Now, most runners try to avoid hills – and I can understand why…they’re HARD! Normally, they don’t bother me as much, but either I’m out of shape, my legs aren’t as strong, or maybe its the heat, but the nature route I normally take has proven to be more and more difficult the further along I go. I’m slower, and at first I thought it was due to lack of motivation…but then today I realized…
It’s the hills.
This trail I run is really a biking trail, so there are plenty of hills, some valleys, and lost of curves along some rather beautiful scenery. But those hills? They have been kicking my butt lately! Today I ran intervals. The plan was to run them close to tempo (so that’d be like 14 – 14.5 min/mi for me). What I wound up with was something like this:
Set 1: 2 mi with avg pace of 14.53 min/mi
Set 2: 2 mi with avg pace of 15.08 min/mi
Set 3: 2 mi with avg pace of 16.34 min/mi
I wanted to do a fourth set – really I did…but my legs did NOT agree with that desire. So I walked an additional 2 miles to make myself feel a little better. It was a difficult run…and I know when I run on another trail which is a lot flatter, I’m definitely faster and can go further. Yet I keep coming back to this hilly trail. I suppose, in my mind, I figure that even though I’m going slower and can’t run as far as I would on a flatter trail, I’m building strength and endurance in my legs. I’m hoping that this is right…that when I hit flatter trails I’m able to go faster and further because I’ve been training on terrain that is a lot more hilly.
Still…I hate hills.
Even taking a look at my runs today, apparently I’m running some pretty nasty hills in terms of elevation. In my first set, I started at a 22 ft elevation, hit my highest point at 125 ft, and the tail end of the set I hit a climb that rated a 1 on a scale of 0-5, with 0 being the hardest and 5 the easiest. No wonder I was exhausted. In set 2 it looks like things were relatively flat. Started out at 83 ft elevation and only went up to 89 ft. No major climbs there, but it was still difficult for me, and now looking at set 1 I can understand why. I put out a lot of my energy in that first 2 miles. Set 3 I began my return, and wound up walking a good portion of it. My legs were done. It started out at 63 ft elevation and went up to 98 ft. I always try to go slow when I run in order to last the distance, but what I haven’t been taking into account was the amount of effort it takes to tackle some of the hills I encounter along the way. I think my next run needs to be a flat one. It’s a good ego booster as it reminds me that I am fast, I am strong, and I can go the distance. I think the hillier route is a good one to train on, so I’m not going to abandon it – I just need to retrain the way I think about those runs and rethink my expectations in terms of performance on them. Those hilly runs are more for endurance and strength than for speed.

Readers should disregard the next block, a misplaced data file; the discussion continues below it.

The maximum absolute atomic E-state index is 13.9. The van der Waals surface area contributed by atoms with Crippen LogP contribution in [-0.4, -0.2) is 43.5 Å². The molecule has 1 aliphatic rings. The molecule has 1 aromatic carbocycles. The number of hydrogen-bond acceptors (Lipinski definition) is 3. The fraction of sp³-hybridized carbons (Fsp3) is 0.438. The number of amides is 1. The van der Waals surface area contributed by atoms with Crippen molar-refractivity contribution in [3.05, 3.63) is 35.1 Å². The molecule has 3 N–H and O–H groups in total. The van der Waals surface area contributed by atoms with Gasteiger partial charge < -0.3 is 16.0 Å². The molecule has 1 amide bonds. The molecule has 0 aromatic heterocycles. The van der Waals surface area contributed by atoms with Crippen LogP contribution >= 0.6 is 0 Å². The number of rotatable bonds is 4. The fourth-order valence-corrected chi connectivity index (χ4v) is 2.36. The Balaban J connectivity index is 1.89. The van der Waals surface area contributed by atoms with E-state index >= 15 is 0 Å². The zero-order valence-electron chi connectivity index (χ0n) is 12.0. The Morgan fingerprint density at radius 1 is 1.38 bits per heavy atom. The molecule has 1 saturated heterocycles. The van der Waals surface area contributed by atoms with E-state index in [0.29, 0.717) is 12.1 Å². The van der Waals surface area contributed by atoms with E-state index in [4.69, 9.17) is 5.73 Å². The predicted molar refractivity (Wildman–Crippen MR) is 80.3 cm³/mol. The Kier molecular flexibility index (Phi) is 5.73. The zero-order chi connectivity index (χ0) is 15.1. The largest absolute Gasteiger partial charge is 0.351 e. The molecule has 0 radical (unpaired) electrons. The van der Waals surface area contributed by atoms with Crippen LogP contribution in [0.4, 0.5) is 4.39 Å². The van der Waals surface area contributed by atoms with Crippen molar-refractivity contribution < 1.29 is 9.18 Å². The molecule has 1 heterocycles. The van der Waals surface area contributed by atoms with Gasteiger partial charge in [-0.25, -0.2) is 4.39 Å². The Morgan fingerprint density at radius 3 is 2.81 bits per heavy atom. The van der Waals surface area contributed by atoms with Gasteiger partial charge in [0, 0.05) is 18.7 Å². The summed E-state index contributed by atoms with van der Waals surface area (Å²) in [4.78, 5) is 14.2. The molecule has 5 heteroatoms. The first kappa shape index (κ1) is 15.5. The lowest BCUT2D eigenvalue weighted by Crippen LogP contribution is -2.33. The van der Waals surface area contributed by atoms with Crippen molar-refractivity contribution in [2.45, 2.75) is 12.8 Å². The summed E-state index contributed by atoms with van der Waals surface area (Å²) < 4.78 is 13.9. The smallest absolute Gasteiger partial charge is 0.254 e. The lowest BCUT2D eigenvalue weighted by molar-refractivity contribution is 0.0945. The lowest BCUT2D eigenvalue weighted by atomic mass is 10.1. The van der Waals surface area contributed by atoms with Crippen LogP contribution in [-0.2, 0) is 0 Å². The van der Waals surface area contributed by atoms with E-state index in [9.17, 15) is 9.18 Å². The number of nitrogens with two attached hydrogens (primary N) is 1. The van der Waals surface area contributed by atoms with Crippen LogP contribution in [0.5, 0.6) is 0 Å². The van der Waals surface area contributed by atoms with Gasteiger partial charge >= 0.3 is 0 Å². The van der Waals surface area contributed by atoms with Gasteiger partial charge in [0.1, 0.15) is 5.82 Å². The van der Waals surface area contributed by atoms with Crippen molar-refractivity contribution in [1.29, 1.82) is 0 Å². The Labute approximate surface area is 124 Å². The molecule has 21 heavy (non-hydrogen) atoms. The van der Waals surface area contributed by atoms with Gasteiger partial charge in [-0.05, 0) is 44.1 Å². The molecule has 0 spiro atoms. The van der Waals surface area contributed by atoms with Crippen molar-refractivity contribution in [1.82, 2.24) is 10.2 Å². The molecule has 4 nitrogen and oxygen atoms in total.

Till next time!